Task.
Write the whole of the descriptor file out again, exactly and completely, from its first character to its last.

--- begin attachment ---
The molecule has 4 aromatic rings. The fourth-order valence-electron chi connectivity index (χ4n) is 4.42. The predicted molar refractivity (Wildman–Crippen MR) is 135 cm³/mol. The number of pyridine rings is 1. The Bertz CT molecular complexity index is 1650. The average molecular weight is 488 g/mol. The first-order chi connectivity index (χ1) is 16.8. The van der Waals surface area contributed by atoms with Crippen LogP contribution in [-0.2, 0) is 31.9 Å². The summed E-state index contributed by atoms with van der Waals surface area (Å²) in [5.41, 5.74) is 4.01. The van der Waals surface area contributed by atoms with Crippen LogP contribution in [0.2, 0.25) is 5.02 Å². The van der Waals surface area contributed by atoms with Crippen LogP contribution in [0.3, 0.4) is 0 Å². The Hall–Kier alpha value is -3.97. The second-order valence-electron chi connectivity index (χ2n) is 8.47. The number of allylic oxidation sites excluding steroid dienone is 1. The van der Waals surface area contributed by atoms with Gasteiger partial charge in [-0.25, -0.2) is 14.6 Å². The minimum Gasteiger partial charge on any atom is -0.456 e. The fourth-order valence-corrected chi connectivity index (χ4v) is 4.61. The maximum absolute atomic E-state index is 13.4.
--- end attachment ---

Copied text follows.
The molecule has 4 aromatic rings. The fourth-order valence-electron chi connectivity index (χ4n) is 4.42. The predicted molar refractivity (Wildman–Crippen MR) is 135 cm³/mol. The number of pyridine rings is 1. The Bertz CT molecular complexity index is 1650. The average molecular weight is 488 g/mol. The first-order chi connectivity index (χ1) is 16.8. The van der Waals surface area contributed by atoms with Crippen LogP contribution in [-0.2, 0) is 31.9 Å². The summed E-state index contributed by atoms with van der Waals surface area (Å²) in [5.41, 5.74) is 4.01. The van der Waals surface area contributed by atoms with Crippen LogP contribution in [0.2, 0.25) is 5.02 Å². The van der Waals surface area contributed by atoms with Crippen LogP contribution in [0.3, 0.4) is 0 Å². The Hall–Kier alpha value is -3.97. The second-order valence-electron chi connectivity index (χ2n) is 8.47. The number of allylic oxidation sites excluding steroid dienone is 1. The van der Waals surface area contributed by atoms with Gasteiger partial charge in [-0.25, -0.2) is 14.6 Å². The minimum Gasteiger partial charge on any atom is -0.456 e. The fourth-order valence-corrected chi connectivity index (χ4v) is 4.61. The maximum absolute atomic E-state index is 13.4.